Jordan Spieth was not necessarily a forgotten man in recent months, but on a tour with a profusion of young winners the prevailing question they all face is this: What have you done lately?
What Spieth has done lately is to demonstrate that his slide from No. 1 to No. 6 in the World Ranking was largely illusory, an inaccurate reading of his standing in the game’s hierarchy.
What have you done lately? Spieth has finished first (in the Australian Open), third, third, ninth and first in his last five international starts, including a four-stroke victory in the AT&T Pebble Beach National Pro-Am on Sunday.
It was easy to forget, in judging Spieth at 23 to an ostensibly unrealistic standard set by Spieth at 21 and 22, that even before his win at Pebble Beach he was still comparing favorably to a man who had set an even higher standard.
Spieth now has nine PGA Tour victories, two of them majors, at the age of 23 years, sixth months. Tiger Woods was 23 years, five months when he achieved nine wins, two of them majors.
It’s a virtual cinch that Spieth won’t continue to follow a path that parallels Woods’ career, but it’s heady company to keep, however long it lasts.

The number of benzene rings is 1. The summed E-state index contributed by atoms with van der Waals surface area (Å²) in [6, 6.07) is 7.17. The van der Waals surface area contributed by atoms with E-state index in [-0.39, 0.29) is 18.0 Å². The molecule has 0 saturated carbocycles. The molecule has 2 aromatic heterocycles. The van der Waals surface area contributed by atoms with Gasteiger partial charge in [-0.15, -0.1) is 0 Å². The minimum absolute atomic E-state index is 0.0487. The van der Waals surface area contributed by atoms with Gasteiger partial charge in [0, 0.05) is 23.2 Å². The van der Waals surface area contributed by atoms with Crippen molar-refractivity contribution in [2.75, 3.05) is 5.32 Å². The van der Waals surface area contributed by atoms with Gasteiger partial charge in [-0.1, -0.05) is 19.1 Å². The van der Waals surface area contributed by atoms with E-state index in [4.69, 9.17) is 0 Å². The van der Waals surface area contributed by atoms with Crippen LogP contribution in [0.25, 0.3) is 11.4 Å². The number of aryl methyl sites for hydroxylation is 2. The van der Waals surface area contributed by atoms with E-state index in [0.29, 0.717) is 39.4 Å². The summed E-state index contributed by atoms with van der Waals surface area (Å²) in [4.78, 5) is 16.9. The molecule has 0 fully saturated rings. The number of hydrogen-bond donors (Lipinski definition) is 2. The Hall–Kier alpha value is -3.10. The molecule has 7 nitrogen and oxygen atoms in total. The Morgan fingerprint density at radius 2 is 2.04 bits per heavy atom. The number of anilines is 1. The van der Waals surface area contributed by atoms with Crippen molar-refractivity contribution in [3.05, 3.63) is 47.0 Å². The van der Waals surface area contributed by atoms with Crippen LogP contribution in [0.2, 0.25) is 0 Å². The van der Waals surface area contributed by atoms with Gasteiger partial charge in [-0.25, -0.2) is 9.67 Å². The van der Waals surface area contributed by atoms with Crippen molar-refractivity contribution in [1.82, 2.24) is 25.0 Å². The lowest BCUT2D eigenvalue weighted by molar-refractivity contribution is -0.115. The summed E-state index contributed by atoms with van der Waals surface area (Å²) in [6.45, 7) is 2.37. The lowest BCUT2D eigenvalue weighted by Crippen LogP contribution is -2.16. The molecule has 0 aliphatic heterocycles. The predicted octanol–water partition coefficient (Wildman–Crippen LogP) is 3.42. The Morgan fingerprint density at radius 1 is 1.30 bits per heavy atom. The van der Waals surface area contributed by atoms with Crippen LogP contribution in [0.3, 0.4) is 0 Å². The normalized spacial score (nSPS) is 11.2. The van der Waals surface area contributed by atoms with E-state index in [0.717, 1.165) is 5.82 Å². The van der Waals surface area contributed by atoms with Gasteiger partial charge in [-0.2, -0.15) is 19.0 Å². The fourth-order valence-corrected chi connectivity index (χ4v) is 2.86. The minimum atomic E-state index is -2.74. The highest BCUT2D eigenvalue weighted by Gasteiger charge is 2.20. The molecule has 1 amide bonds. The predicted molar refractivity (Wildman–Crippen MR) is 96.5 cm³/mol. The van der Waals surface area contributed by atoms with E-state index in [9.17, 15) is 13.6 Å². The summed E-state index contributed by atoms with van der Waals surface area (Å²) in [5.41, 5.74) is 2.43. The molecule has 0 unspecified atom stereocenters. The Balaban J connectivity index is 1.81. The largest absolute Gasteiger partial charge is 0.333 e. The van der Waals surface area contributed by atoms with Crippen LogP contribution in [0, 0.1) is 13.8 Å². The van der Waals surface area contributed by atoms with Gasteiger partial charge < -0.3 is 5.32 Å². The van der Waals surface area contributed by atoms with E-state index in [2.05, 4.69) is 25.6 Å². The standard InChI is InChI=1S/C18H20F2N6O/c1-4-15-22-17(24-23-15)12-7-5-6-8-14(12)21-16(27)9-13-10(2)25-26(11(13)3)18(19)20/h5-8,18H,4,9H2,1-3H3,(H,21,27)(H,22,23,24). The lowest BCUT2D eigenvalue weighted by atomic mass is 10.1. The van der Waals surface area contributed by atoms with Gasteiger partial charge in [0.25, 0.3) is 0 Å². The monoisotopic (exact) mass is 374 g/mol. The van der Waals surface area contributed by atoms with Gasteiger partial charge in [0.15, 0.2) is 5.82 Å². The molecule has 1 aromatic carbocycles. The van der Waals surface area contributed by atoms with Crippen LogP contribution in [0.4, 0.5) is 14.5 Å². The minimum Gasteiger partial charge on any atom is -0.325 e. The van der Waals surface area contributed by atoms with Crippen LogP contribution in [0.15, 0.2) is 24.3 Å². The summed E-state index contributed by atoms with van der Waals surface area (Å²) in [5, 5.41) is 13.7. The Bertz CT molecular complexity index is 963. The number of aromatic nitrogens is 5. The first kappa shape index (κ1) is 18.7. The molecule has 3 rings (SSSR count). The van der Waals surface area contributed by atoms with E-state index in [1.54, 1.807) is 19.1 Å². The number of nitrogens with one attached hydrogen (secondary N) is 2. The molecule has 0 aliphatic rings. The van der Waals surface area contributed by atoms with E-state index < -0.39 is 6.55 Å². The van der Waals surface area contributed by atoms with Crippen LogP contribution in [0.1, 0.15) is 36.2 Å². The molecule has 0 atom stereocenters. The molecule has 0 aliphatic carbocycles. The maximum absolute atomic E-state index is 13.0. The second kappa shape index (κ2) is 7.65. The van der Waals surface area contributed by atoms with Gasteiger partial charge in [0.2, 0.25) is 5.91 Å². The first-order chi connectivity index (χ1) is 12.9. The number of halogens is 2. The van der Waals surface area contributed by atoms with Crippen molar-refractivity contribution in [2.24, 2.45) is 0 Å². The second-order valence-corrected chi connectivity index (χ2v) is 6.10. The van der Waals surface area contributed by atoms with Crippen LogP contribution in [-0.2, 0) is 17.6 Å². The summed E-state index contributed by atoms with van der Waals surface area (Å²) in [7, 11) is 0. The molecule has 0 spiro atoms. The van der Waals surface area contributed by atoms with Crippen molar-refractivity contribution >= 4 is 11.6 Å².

The odds are that it will last at least little longer. Spieth is now a 6-to-1 betting favorite in the Masters, according to Jeff Sherman, who sets the odds for the Westgate Las Vegas SuperBook. This was down from 8 to 1 in one week.
Spieth took a six-stroke lead into the Sunday, birdied the second and 17th holes and surrounded them with 16 pars, shot two-under 70 and won without a strain.
“Boring golf,” he said. “I apologise. But that also was kind of the game plan. We got on every tee box and Michael [Greller, his caddie] kept saying, ‘just keep playing boring golf.’ I don’t like playing boring golf, but that’s what was needed today. And fortunately we did to close it out.
“I hit 17 greens today [16, officially]. it was just kind of a dream round, ball striking, when you’re leading by a bunch. And I finally got one to go on 17.”
That was the exclamation point, a 29-foot birdie putt on the difficult par-3 17th hole to cap a memorable day at an iconic course.
“Man, it’s great to win at Pebble Beach,” he said.
Spieth, incidentally, was the seventh straight player in his 20s to win on the PGA Tour. April and Augusta can’t get here soon enough.